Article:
LIFI TECHNOLOGY

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Whether you’re using wireless internet in a coffee shop, stealing it from the guy next door, or competing for bandwidth at a conference, you’ve probably gotten frustrated at the slow speeds you face when more than one device is tapped into the network.

As more and more people and their many devices access wireless internet, clogged airwaves are going to make it increasingly difficult to latch onto a reliable signal. But radio waves are just one part of the spectrum that can carry our data. What if we could use other waves to surf the internet?

Introduction of Lifi Technology

In simple terms, Li-Fi Technology can be thought of as a light-based Wi-Fi. That is, it uses light instead of radio waves to transmit information. And instead of Wi-Fi modems, Li-Fi Technology would use transceiver-fitted LED lamps that can light a room as well as transmit and receive information. Since simple light bulbs are used, there can technically be any number of access points.

This technology uses a part of the electromagnetic spectrum that is still not greatly utilized- The Visible Spectrum. It is possible to encode data in the light by varying the rate at which the LEDs flicker on and off to give different strings of 1s and 0s. The LED intensity is modulated so rapidly that human eyes cannot notice, so the output appears constant.

How Li-Fi Technology Works?

Li-Fi is typically implemented using white LED light bulbs at the downlink transmitter. These devices are normally used for illumination only by applying a constant current. However, by fast and subtle variations of the current, the optical output can be made to vary at extremely high speeds. This very property of optical current is used in Li-Fi setup. The operational procedure is very simple-, if the LED is on, you transmit a digital 1 if it’s off you transmit a 0. The LEDs can be switched on and off very quickly, which gives nice opportunities for transmitting data. Hence all that is required is some LEDs and a controller that code data into those LEDs. All one has to do is to vary the rate at which the LED’s flicker depending upon the data we want to encode.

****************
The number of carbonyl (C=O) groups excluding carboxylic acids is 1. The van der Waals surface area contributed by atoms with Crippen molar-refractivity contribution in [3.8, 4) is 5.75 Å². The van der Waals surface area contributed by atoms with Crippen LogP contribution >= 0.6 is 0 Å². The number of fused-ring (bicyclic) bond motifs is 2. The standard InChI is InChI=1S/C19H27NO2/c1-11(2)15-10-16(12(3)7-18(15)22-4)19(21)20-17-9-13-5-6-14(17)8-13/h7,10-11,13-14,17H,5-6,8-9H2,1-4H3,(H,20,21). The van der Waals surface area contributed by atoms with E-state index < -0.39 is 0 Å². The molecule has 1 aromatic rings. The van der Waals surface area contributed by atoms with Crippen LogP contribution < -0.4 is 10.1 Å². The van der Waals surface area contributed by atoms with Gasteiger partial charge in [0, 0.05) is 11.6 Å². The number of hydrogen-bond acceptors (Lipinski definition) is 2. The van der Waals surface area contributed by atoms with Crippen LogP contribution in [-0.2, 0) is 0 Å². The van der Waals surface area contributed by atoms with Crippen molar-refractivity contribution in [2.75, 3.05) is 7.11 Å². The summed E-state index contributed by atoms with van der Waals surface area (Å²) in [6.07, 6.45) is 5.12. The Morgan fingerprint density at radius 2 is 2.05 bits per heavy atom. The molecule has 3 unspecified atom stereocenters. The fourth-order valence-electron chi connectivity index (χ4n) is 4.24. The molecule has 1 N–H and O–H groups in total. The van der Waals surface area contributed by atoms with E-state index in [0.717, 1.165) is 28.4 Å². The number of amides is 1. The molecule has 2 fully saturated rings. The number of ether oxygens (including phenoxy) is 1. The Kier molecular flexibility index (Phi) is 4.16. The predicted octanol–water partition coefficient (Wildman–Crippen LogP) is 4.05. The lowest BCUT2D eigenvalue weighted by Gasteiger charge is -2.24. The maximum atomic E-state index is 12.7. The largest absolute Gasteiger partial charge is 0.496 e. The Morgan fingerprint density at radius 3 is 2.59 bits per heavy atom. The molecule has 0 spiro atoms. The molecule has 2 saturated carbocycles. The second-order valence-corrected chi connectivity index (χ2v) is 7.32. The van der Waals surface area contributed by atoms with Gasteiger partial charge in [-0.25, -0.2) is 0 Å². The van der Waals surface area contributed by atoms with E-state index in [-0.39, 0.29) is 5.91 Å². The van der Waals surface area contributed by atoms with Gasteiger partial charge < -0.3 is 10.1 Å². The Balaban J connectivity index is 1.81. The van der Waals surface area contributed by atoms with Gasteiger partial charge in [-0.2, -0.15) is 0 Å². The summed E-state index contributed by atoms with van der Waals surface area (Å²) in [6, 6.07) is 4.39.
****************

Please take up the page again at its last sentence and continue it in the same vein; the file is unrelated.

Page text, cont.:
Pros:

  1. Li-Fi can solve problems related to the insufficiency of radio frequency bandwidth because this technology uses Visible light spectrum that has still not been greatly utilized.
  2. High data transmission rates of up to 10Gbps can be achieved.
  3. Since light cannot penetrate walls, it provides privacy and security that Wi-Fi cannot.
  4. Li-Fi has low implementation and maintenance costs.
  5. Can be used in RF restricted environments where EM waves are restricted.
  6. By not using radio and serving same use case, it eases out interference and congestion of highly occupied radio bands i.e. ISM band used popularly in WPAN technologies.

Cons:

  1. Light can’t pass through objects.
  2. A major challenge Li-Fi is facing; how the receiving device will transmit back to the transmitter.
  3. Interference from external light sources like sun, light, normal bulbs, opaque materials.
  4. The line of Sight requirement, so area coverage is limited and indoor mostly.